I'm looking to purchase a bivy sack and need some input. I am shopping on line and can't see the products. Quality and function are my highest priorities. What bivy would you use with a down bag? What materials are the most breathable and waterproof? Which bag design is the best for rainy conditions? Is there one company that outshines all others? My choices so far are: Mountain hardware - Ethereal Bivy with XCR goretex. And Integral Designs - South col bivy.
Thanks for your help.

12:08 p.m. on November 22, 2001 (EST)
5 reviewer rep
74 forum posts
Re: Stay away from Gore-Tex

Quote:

There is a reason why single wall tents are not made from Gore-tex. Even the new XCR stuff. It does not breath enough. Bibler's bivies are bomb-proof. Integeral Design bags breath well. OR bags are steller. People rave about North Face stuff but I think everything they make is crap. Just my call. If you really want to use a down bag and expect rain, you must bring a small tarp to stay dry. Otherwise winter use anything will do fine. Even Mountain Hardware's Conduit bivy would be more than adequate.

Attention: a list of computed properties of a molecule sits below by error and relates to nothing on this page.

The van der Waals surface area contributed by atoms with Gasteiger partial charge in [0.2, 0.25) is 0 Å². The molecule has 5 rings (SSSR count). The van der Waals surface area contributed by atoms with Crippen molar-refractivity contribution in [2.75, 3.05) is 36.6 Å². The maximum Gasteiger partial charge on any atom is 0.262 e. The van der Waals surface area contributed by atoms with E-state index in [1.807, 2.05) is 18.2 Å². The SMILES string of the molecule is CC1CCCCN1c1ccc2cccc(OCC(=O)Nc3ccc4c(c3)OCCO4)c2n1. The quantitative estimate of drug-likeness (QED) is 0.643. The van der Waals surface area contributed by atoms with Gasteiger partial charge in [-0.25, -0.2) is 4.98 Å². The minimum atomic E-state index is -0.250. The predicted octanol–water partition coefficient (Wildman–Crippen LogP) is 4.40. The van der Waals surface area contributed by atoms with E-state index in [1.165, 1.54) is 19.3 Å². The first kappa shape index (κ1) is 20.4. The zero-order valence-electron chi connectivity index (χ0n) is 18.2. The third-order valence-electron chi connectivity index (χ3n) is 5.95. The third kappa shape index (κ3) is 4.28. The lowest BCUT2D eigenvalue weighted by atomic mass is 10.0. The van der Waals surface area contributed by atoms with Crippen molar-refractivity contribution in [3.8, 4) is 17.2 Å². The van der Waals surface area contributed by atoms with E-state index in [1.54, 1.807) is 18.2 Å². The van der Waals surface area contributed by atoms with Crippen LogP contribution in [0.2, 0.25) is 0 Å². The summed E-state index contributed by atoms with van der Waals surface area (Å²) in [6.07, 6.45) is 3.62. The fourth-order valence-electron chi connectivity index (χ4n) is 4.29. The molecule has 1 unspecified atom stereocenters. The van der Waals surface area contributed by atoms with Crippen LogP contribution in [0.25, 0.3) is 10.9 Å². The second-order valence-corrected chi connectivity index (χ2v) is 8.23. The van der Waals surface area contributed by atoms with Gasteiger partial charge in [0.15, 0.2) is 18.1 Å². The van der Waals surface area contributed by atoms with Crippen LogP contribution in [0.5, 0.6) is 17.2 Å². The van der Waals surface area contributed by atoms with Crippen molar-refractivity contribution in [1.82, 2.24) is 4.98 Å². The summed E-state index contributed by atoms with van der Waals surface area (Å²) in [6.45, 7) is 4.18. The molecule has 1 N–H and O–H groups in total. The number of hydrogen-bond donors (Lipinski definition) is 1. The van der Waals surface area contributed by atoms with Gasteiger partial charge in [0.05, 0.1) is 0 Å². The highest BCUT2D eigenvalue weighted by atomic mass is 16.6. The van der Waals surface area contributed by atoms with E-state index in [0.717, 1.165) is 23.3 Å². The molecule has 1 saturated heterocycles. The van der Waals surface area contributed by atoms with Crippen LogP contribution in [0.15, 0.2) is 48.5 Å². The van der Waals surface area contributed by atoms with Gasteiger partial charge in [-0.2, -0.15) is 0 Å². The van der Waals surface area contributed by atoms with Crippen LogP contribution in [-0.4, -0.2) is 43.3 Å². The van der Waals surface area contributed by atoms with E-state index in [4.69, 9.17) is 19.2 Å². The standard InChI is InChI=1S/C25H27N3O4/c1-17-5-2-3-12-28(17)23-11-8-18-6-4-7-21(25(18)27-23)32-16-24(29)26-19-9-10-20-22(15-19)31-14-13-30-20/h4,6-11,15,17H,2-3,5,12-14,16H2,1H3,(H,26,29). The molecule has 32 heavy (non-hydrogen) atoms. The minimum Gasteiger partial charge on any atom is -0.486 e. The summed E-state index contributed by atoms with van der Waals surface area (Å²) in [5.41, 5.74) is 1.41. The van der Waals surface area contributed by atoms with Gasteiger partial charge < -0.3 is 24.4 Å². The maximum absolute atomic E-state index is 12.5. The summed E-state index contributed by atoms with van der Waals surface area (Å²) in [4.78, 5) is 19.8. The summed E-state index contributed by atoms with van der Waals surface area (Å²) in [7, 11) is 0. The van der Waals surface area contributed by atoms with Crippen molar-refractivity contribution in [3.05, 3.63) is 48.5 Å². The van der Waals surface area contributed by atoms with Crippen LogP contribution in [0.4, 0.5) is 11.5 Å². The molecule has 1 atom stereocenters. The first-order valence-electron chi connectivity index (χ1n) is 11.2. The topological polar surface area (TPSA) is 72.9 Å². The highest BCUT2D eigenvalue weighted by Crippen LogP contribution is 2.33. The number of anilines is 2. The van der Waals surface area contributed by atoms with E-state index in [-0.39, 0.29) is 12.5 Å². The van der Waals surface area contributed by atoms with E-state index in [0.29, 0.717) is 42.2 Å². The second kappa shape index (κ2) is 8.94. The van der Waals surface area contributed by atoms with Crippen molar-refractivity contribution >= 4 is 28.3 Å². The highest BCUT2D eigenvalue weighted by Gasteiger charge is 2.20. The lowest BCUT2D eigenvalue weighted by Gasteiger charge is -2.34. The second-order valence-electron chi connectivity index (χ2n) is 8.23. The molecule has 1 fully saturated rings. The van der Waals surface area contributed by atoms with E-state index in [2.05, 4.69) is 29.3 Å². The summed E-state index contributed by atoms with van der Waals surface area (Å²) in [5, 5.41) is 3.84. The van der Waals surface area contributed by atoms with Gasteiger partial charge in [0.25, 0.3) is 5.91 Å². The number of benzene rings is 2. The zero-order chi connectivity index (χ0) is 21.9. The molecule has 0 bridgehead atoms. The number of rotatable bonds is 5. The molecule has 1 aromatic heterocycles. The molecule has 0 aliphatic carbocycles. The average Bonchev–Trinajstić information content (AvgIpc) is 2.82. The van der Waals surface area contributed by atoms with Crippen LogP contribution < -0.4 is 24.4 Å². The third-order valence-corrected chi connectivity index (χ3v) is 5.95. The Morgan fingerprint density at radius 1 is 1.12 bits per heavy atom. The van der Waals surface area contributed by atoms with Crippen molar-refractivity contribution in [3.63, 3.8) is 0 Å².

12:24 p.m. on November 22, 2001 (EST)
5 reviewer rep
74 forum posts
Re: Stay away from Gore-Tex

Regarding adequate breathability of Gore-Tex for bivi bags, here's my experience.
Over twenty 20 years ago (when Gore-Tex could be bought in a few fabric stores) I sewed up a bivi bag with G-tex on top, coated nylon below and that also wrapped around the an extra long foot section (18" or so). The idea was to have that extra length for storing ropes,etc. where I would not need the breathability.
Well, if I used the bivi and my sleeping bag slid down under into that coated nylon area that would be a definite line with condensation on the bag. Eventually I cut off the coated nylon storage space.
The Gore-tex top has worked great for over 20 years, no problems with breathability.


Quote: